Week 03 Agreement and TAM(E) marking Lecture (2 hr)  
Week 04 Semantics and classification Lecture (2 hr)  
Week 05 Word classes Lecture (2 hr)  
Week 06 Constituency and phrase structure Lecture (2 hr)  
Week 07 Constituent order universals and the argument/adjunct distinction Lecture (2 hr)  
Week 08 Argument structure and alignment Lecture (2 hr)  
Week 09 Semantic roles and grammatical relations Lecture (2 hr)  
Week 10 Valency-changing devices Lecture (2 hr)  
Week 11 Complex constructions I Lecture (2 hr)  
Week 12 Complex constructions II Lecture (2 hr)  
Week 13 Beyond the sentence; Review Lecture (2 hr)  

Attendance and class requirements

Refer to Canvas for up-to-date information.

Study commitment

Typically, there is a minimum expectation of 1.5-2 hours of student effort per week per credit point for units of study offered over a full semester. For a 6 credit point unit, this equates to roughly 120-150 hours of student effort in total.

Required readings

Information on readings can be found on Canvas.

Learning outcomes are what students know, understand and are able to do on completion of a unit of study. They are aligned with the University's graduate qualities and are assessed as part of the curriculum.

At the completion of this unit, you should be able to:

  • LO1. exercise critical judgment in analysing the syntactic structures of languages of diverse structural types
  • LO2. engage in rigorous and independent thinking, through problem solving
  • LO3. exercise creativity and imagination in understanding and discussing the structure and functions of the syntactic structures of languages
  • LO4. demonstrate a deeper understanding of the central issues in syntax
  • LO5. demonstrate a solid grounding in syntactic theory and be able to use it independently to analyse syntactic structures of different languages.

Graduate qualities

The graduate qualities are the qualities and skills that all University of Sydney graduates must demonstrate on successful completion of an award course. As a future Sydney graduate, the set of qualities have been designed to equip you for the contemporary world.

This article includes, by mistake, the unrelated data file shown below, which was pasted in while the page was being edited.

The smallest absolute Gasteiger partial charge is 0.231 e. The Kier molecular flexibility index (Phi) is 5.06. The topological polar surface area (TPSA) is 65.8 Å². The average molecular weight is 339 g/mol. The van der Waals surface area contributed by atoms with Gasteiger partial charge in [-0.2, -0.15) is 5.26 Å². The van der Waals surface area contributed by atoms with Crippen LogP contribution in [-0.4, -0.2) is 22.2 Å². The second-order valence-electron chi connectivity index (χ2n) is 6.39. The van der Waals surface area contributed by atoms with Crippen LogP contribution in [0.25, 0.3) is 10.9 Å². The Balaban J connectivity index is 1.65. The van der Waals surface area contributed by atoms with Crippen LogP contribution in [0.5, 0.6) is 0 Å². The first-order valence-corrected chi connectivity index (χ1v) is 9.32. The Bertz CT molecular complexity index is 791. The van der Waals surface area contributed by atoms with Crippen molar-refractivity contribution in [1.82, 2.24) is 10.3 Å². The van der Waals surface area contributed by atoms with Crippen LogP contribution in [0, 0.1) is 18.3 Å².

GQ1 Depth of disciplinary expertise

Deep disciplinary expertise is the ability to integrate and rigorously apply knowledge, understanding and skills of a recognised discipline defined by scholarly activity, as well as familiarity with evolving practice of the discipline.

GQ2 Critical thinking and problem solving

Critical thinking and problem solving are the questioning of ideas, evidence and assumptions in order to propose and evaluate hypotheses or alternative arguments before formulating a conclusion or a solution to an identified problem.

GQ3 Oral and written communication

Effective communication, in both oral and written form, is the clear exchange of meaning in a manner that is appropriate to audience and context.

GQ4 Information and digital literacy

Information and digital literacy is the ability to locate, interpret, evaluate, manage, adapt, integrate, create and convey information using appropriate resources, tools and strategies.

GQ5 Inventiveness

Generating novel ideas and solutions.

GQ6 Cultural competence

Cultural Competence is the ability to actively, ethically, respectfully, and successfully engage across and between cultures. In the Australian context, this includes and celebrates Aboriginal and Torres Strait Islander cultures, knowledge systems, and a mature understanding of contemporary issues.

GQ7 Interdisciplinary effectiveness

Interdisciplinary effectiveness is the integration and synthesis of multiple viewpoints and practices, working effectively across disciplinary boundaries.

GQ8 Integrated professional, ethical, and personal identity

An integrated professional, ethical and personal identity is understanding the interaction between one’s personal and professional selves in an ethical context.

GQ9 Influence

Engaging others in a process, idea or vision.

Outcome map

Learning outcomes Graduate qualities

This section outlines changes made to this unit following staff and student reviews.

No substantial changes have been made since this unit was last offered (excepting changes related to delivery mode).

More information can be found on Canvas.


The University reserves the right to amend units of study or no longer offer certain units, including where there are low enrolment numbers.

To help you understand common terms that we use at the University, we offer an online glossary.